Date of Award


Degree Type


Degree Name

Doctor of Philosophy



Major Professor

Todd M. Moore

Committee Members

Kristina Gordon, Gregory Stuart, David Patterson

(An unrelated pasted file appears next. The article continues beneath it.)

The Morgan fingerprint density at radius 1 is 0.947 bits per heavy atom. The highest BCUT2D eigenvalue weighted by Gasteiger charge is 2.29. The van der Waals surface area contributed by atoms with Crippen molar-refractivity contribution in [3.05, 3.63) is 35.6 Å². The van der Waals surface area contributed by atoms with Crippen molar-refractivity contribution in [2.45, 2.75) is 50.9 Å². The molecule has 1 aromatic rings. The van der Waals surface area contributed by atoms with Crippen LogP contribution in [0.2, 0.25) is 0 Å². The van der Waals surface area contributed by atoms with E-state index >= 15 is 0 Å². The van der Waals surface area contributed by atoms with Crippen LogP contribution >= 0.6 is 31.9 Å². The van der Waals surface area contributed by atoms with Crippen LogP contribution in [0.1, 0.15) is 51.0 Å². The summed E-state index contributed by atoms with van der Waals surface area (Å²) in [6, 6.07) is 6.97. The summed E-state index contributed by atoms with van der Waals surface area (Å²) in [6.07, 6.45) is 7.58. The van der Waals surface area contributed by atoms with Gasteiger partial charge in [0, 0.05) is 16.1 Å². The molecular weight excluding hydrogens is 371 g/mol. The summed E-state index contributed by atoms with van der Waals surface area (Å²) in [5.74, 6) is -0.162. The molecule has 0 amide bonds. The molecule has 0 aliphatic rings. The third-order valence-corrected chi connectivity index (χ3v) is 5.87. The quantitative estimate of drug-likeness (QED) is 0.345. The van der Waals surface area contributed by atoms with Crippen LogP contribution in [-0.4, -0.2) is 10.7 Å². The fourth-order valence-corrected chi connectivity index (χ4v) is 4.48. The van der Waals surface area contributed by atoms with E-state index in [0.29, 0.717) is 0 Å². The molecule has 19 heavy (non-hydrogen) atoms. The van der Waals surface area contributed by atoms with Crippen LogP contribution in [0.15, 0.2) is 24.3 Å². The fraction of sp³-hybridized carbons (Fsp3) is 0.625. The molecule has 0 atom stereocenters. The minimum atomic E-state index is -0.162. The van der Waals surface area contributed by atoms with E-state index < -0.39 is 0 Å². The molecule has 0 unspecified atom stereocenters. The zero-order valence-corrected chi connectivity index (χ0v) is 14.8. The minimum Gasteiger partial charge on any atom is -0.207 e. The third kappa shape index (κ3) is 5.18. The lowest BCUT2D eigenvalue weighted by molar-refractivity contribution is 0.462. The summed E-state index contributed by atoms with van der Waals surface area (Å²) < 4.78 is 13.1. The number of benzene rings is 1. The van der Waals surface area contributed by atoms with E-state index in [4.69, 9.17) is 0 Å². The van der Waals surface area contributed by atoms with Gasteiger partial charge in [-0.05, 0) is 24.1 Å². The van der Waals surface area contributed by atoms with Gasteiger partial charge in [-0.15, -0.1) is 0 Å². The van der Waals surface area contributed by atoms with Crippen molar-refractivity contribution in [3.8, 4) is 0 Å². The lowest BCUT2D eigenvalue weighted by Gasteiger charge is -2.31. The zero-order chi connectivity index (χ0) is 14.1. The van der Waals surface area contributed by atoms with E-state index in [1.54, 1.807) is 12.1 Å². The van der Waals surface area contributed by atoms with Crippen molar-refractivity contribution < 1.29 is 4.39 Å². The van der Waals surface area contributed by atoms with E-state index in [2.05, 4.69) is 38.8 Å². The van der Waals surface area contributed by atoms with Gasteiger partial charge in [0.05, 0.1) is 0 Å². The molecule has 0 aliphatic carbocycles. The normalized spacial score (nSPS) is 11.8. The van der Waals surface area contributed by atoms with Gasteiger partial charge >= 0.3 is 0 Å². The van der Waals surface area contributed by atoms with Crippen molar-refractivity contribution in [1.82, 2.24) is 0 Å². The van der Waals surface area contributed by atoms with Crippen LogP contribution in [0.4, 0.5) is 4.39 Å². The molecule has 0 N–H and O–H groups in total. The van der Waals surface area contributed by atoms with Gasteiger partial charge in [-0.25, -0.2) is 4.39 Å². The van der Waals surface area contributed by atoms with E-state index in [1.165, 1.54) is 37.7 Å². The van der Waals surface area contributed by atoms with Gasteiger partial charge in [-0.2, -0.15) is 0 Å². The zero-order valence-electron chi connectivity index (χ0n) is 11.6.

Aggression and violence are severe and prevalent problems associated with numerous negative health consequences and increased health care costs. Prevalence rates vary with the highest rates being among young adult populations. Some research indicates that aggression perpetration is an attempt at controlling negative affect. Therefore, many have posited that emotion regulation may be an amenable risk factor for violence and aggression, and interventions such as mindfulness-based therapies designed to enhance emotion regulation and distress tolerance may be helpful. Previous research has found positive effects on psychological well-being using even brief mindfulness interventions. Thus, the current study aimed to investigate how a brief mindfulness intervention affects aggressive responding among 97 college students. Participants completed measures of general aggression and mindfulness. Participants were randomly assigned to receive a brief mindfulness intervention (or no intervention), followed by completion of a 25-minute lab-based aggression exercise in which participants ostensibly competed against an opponent to earn money via button-pressing. Participants then completed a measure of state mindfulness as a manipulation check. Hypotheses that participants in the mindfulness intervention group would respond less aggressively than those in the control group even after controlling for trait mindfulness and previous aggression were not supported. Results indicated that groups did not differ on state mindfulness or aggression. Future research should improve upon the current study by addressing methodological concerns with the mindfulness task in order to better understand the relationship between mindfulness and aggression.

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